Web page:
To play a role in re­duc­ing op­er­a­tional com­plex­i­ty, da­ta cap­ture plat­forms must have a sim­ple, in­tu­itive in­ter­face that less tech-savvy in­di­vid­u­als can use. They must al­so have the abil­i­ty to in­te­grate all the dis­parate tech­nolo­gies and de­vices that com­prise to­day’s clin­i­cal tri­als.

Most da­ta cap­ture plat­forms aren’t equipped to ef­fec­tive­ly man­age all the third-par­ty tech­nolo­gies and de­vices used in DCTs. They aren’t holis­tic; they are mere­ly ag­gre­ga­tions of point so­lu­tions that evolved over time. They can’t seam­less­ly in­te­grate and val­i­date struc­tured and un­struc­tured da­ta — from vi­tals to video — in an or­ga­nized fash­ion. They can’t in­te­grate the myr­i­ad tele­health plat­forms, re­mote pa­tient mon­i­tor­ing tools, wear­ables, and oth­er tech­nolo­gies in­volved in DCTs. To ac­com­plish this re­quires a dif­fer­ent plat­form ar­chi­tec­ture and da­ta mod­el.

To make DCTs seam­less, da­ta cap­ture plat­forms must fo­cus on pa­tient da­ta in to­tal­i­ty. They must elim­i­nate the dis­tinc­tions be­tween elec­tron­ic da­ta cap­ture (EDC), elec­tron­ic out­come as­sess­ments (ePRO, eCOA, Clin­RO), and the EMR. They must al­so cap­ture da­ta de­pend­ing on how pa­tients choose to par­tic­i­pate.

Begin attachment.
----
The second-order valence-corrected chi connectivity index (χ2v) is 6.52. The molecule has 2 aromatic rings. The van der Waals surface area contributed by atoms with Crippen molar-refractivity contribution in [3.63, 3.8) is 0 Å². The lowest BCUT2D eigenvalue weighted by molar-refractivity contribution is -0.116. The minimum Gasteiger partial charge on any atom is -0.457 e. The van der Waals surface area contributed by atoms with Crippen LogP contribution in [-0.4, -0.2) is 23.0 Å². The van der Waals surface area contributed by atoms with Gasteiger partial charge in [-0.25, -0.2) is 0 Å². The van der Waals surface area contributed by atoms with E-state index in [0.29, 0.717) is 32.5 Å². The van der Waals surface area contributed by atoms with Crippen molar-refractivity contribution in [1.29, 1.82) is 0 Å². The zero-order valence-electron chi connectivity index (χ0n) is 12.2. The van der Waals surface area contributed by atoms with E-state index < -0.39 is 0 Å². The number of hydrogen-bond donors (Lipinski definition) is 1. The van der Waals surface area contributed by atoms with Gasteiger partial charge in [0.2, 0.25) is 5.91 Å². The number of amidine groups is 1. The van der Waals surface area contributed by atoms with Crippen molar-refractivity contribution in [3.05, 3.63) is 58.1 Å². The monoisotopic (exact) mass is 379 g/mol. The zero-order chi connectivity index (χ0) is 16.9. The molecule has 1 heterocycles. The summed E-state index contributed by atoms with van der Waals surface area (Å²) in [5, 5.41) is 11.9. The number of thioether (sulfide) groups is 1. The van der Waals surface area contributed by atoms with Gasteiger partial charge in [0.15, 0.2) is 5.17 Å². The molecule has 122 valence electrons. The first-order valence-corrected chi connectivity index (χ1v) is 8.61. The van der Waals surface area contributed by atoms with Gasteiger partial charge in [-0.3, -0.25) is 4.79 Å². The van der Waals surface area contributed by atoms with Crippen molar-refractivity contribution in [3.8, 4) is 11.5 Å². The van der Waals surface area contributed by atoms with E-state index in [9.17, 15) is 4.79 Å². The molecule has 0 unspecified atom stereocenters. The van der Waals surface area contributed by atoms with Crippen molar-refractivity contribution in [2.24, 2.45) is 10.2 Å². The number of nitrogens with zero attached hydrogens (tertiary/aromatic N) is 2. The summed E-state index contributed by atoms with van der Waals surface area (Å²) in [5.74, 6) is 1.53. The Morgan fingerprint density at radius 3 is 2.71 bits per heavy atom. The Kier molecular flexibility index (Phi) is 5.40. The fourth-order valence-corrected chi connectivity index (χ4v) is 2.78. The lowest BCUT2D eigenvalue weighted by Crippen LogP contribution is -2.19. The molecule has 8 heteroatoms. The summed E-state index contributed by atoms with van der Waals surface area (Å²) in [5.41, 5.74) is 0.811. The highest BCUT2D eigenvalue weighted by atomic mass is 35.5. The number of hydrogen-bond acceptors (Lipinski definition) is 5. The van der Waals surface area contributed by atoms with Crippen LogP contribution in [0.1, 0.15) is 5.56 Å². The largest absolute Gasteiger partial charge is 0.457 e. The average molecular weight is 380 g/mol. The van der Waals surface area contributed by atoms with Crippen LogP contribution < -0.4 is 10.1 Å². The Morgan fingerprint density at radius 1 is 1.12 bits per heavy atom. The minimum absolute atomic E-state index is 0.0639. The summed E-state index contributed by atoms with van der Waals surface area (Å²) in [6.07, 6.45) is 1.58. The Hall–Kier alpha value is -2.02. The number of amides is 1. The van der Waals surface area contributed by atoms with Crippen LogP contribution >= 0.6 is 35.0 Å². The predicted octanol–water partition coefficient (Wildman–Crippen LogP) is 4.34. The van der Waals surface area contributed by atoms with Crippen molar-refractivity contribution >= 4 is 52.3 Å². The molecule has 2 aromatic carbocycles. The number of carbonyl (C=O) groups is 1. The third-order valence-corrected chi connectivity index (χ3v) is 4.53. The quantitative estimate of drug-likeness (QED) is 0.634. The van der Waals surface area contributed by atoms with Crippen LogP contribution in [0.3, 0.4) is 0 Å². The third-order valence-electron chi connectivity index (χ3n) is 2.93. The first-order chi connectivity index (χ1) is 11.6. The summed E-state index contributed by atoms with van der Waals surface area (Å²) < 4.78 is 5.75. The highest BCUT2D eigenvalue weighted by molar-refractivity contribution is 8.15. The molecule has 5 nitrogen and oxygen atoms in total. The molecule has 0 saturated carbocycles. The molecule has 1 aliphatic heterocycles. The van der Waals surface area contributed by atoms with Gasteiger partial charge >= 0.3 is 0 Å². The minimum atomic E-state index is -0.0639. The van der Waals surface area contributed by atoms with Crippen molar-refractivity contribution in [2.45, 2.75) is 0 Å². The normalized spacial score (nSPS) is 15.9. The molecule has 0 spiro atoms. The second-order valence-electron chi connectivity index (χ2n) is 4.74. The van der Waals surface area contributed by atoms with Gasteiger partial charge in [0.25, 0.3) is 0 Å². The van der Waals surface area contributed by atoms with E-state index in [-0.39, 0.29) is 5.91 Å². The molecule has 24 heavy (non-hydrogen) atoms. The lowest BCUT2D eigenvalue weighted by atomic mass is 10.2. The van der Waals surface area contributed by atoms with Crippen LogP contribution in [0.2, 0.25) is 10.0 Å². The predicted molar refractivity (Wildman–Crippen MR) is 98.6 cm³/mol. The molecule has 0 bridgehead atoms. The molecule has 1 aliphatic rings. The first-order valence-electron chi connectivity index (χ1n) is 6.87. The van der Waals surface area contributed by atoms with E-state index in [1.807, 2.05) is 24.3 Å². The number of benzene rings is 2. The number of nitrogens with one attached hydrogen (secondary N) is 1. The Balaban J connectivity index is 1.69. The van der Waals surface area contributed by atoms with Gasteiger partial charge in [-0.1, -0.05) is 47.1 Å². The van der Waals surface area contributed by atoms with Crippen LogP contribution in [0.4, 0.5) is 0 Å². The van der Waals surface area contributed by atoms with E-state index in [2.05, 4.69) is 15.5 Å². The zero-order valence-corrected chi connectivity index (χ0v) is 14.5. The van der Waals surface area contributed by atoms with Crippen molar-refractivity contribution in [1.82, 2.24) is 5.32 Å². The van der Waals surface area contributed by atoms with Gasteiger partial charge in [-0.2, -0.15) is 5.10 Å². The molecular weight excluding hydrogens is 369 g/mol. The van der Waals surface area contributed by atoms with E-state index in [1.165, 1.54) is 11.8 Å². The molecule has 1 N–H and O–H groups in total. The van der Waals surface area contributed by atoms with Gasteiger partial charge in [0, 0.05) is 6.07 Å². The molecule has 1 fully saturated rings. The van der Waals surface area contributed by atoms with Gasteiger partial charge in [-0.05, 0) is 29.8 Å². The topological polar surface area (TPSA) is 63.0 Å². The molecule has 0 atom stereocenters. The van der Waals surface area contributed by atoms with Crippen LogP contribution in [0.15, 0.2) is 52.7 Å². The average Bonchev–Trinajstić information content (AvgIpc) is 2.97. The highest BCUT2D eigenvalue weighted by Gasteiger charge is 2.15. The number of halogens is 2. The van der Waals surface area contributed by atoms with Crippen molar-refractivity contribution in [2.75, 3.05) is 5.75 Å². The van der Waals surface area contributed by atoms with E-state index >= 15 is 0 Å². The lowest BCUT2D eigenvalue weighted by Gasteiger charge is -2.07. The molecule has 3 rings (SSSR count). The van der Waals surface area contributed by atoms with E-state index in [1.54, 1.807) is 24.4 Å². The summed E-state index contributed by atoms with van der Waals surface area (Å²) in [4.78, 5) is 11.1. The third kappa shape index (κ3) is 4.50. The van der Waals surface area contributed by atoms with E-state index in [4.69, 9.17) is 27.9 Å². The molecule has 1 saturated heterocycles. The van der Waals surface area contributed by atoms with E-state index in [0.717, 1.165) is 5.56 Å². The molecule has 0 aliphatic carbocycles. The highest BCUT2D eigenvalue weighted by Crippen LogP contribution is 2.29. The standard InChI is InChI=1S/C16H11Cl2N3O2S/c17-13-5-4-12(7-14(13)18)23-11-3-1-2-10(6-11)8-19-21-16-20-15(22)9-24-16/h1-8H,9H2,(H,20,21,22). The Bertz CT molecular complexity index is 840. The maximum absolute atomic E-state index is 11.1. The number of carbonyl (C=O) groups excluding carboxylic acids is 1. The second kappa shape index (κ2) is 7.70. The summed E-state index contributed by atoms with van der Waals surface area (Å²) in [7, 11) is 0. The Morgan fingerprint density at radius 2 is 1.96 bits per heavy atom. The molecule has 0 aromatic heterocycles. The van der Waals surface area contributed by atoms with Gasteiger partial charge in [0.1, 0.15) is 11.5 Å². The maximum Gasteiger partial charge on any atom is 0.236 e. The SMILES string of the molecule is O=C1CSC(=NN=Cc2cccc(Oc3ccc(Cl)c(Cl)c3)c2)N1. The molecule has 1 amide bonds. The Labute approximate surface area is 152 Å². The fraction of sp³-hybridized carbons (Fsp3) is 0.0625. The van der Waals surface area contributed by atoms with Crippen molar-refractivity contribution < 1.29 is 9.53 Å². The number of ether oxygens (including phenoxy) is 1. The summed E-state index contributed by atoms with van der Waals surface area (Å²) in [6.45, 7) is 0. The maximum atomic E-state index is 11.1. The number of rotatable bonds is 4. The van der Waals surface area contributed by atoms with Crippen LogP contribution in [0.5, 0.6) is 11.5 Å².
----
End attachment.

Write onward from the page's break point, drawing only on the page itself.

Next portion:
The da­ta cap­ture plat­form de­signed for DCTs must have in­her­ent flex­i­bil­i­ty to al­low spon­sors to de­sign tri­als in a man­ner that best suits the re­search, the pa­tients, and the sites. To re­duce the cost and com­plex­i­ty as­so­ci­at­ed with new tech­nol­o­gy, ven­dors can em­pow­er spon­sors and CROs to de­sign and build stud­ies them­selves.

Ser­vices and Sup­port Avail­able by Sub­scrip­tion

Tiered sub­scrip­tion-based mod­els ex­ist in many oth­er in­dus­tries. In many cas­es, they al­low small busi­ness­es to use pow­er­ful soft­ware for a frac­tion of the For­tune 500-lev­el price. A sub­scrip­tion-based da­ta cap­ture ser­vice mod­el al­lows spon­sors and CROs to ac­cess eCOA, ques­tion­naire li­braries, and many oth­er ser­vices, plus sup­port, at pre­cise­ly the lev­el they need. This mod­el, com­bined with in­te­gra­tion, re­moves op­er­a­tional com­plex­i­ty while bring­ing ef­fi­cien­cy and rev­enue gains.